April 17, 2016
There have been lots of sleep studies done through the years – to include, how much sleep a person actually needs. Did you know, for example, there is a National Sleep Foundation? I’d never heard of it, but they provide the following chart to answer the question, how much sleep do we really need? Generally speaking, it starts high and diminishes through life. So, you can see, newborns, 0-3 months, need 14-17 hours of sleep a day. Which I suppose is where the saying, “sleep like a baby” comes from. Of course, if you sleep like a baby, that also means you wake up every couple of hours to eat and change.
But again, back to the chart. You see teens, when your parents make you go to bed, they’re not just being mean. They know you need about nine hours of sleep per night. And college students, you still need an average of eight hours a night, so those late nights probably aren’t really helping. And then, as we grow older, the time goes down ever so slightly – when you get to be a senior, over age 65, you only need 7 or 8 hours a night.
God created us to need sleep. It’s crazy if you think about it. If you average 8 hours a night, and live to be 75, you will have slept 25 years of your life. But, if all of that is true – and it’s on the internet so it has to be true – how well do you sleep? What is it that keeps you awake at night? What is it, right now, that wakes you up with fits of stress or anxiety? What challenge are you facing, in what storm do you find yourself that disrupts your sleep? That brings worry?
Hold onto those questions, we’ll come back to them. Turn in your Bibles to Mark 4. As you’re turning, it’s critically important we remember Mark’s purpose and flow of the letter to this point. Mark has been proving that Jesus is indeed the Christ, the very Son of God. Actually, Jesus is the One proving it through His words and His works. We remember, no one ever taught like this man – He taught with authority. And in fact, authority has also been a thread running through this gospel. Jesus taught with authority, He demonstrated authority over demonic forces – they bow in His presence. He claimed authority over the Sabbath – He’s the Lord of the Sabbath. He even claimed the authority to forgive sins.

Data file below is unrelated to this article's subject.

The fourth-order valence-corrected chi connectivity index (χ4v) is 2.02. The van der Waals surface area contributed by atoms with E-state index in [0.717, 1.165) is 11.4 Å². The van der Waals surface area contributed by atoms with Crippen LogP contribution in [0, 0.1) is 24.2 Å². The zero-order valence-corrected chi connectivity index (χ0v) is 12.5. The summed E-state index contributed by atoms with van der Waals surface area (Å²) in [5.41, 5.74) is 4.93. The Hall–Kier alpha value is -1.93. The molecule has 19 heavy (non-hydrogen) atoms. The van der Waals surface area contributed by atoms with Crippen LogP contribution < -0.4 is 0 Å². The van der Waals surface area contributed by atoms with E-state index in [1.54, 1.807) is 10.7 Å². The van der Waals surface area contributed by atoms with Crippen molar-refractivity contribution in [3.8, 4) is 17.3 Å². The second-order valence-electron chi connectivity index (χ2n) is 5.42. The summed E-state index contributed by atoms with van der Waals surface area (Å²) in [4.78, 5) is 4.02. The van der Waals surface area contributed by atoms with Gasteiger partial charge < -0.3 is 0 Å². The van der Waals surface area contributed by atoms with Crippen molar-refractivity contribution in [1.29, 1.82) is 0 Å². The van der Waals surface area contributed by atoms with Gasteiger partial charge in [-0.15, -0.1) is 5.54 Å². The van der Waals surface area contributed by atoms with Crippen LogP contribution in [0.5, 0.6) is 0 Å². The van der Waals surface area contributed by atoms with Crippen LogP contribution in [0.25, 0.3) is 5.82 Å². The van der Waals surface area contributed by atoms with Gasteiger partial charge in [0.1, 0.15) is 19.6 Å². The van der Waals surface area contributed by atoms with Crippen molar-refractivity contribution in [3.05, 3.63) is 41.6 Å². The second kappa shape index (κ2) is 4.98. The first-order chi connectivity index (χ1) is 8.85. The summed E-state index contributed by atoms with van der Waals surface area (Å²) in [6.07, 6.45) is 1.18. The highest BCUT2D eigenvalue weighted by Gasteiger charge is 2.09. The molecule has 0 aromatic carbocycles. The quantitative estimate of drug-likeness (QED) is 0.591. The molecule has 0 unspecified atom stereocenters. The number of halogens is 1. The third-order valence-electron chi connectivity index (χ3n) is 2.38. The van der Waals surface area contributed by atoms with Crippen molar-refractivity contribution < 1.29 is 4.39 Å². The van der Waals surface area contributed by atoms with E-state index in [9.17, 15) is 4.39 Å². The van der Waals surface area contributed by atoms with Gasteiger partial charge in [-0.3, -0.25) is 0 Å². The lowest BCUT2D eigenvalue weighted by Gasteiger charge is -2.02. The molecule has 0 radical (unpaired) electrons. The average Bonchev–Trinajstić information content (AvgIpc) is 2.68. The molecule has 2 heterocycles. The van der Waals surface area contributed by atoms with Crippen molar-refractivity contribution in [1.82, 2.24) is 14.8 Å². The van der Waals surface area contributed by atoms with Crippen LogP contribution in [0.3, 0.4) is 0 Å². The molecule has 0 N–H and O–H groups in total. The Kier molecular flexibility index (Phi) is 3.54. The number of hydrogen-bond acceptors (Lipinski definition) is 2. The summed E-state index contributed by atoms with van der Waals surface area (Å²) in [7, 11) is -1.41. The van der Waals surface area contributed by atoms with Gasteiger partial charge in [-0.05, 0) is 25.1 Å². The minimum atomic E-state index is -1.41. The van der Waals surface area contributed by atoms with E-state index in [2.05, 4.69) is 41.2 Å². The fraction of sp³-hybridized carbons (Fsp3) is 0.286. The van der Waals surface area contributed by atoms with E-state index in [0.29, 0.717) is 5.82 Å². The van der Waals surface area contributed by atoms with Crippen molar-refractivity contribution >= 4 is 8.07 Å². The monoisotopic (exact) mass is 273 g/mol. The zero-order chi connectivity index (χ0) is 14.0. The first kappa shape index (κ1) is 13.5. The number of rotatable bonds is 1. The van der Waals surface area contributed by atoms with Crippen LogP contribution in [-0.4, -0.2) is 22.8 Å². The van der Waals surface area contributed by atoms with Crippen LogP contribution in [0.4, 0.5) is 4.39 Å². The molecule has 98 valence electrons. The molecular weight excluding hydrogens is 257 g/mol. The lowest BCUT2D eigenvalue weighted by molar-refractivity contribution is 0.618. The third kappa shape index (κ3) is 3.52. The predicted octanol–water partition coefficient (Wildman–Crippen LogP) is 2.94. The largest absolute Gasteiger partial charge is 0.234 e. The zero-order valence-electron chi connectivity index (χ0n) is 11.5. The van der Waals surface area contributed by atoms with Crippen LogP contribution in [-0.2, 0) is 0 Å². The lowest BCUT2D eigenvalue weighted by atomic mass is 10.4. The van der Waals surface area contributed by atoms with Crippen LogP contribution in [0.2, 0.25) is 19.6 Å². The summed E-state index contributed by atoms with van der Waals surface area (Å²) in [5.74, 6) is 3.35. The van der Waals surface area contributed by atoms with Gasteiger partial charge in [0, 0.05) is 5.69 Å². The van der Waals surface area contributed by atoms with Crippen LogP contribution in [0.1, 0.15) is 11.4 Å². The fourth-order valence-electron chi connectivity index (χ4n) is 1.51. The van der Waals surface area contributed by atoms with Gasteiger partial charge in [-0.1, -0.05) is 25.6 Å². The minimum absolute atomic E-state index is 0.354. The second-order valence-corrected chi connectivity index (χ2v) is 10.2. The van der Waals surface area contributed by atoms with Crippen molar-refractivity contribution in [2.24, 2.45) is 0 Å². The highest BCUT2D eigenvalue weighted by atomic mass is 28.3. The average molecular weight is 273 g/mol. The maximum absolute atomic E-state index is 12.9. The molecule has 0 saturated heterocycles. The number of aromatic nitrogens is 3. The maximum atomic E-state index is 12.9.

And then there’s His works – both miraculous and undeniable. He delivered people from demonic possession and physical sickness, and by forgiving, He delivered people from their sin. But even with those words of authority and works of miraculous power, not everyone accepted Him. In fact, with His rising popularity, there has also been rising opposition – and that, from the religious establishment. Again, since His works were undeniable, they accused Jesus of being in league with Satan. They heard the same things everyone else heard, they saw the same things that everyone else saw, but denied them.
And so Jesus began teaching in parables. To those who refused to believed, though seeing they would not see, and though hearing they would not hear. And they didn’t get the parables – the truth of the parables was concealed from them. But to those who do believe, Jesus explained the parables – the truths and mysteries of the kingdom, to strengthen and deepen faith. So, some of the mysteries or truths of the kingdom we learned were these. First, our responsibility is to sow the seed – to broadcast the word of God everywhere we go, to all kinds of people. After all, the lamp, that is Jesus, hasn’t come to remain hidden under a bowl or under a bed. We’re supposed to share the truth. And as we share the good news, some will believe, and some won’t. Those who do believe will receive even more. Those who refuse to believe, even what they have will be taken from them.
Not only that, we see that despite the fact that many won’t believe; despite the rising opposition, the truth will stand and the kingdom will expand. God’s kingdom will grow miraculously and magnificently, even if we don’t know how. It’s our job to share the news, it’s His job to save people from their sin. And in the end, despite the rising opposition and increasing hostility toward the faith, the kingdom will be immense and magnificent. People from every tribe, tongue, kindred and nation will come rest under its branches.
So this is the content of Mark’s gospel so far. Here’s the question – can you rest in that knowledge? Can you sleep? Despite the rising opposition in our own country; despite the ridicule and shame and hostility and persecution; despite the foolishness of the message believed; can you rest in the midst of the storm, knowing that God is with you in it? Which brings us to our text – Mark 4:35-41 – read that with me.
What is it – what anxiety, what stress, keeps you up at night? I believe there are two things we need to learn from this text. Number one, Christ is increasing the evidence, raising the bar, and Mark recorded it for us. Jesus is the Christ, the Son of God. We saw Him do some rather spectacular miracles in the first three chapters. He drove out demons, He healed people of every imaginable disease – Peter’s mother-in-law, the leper, the paralytic, man with the withered hand. Then He took some time to teach in chapter 4 – one of only two sections of teaching Mark’s gospel. He gave us the parables of the kingdom.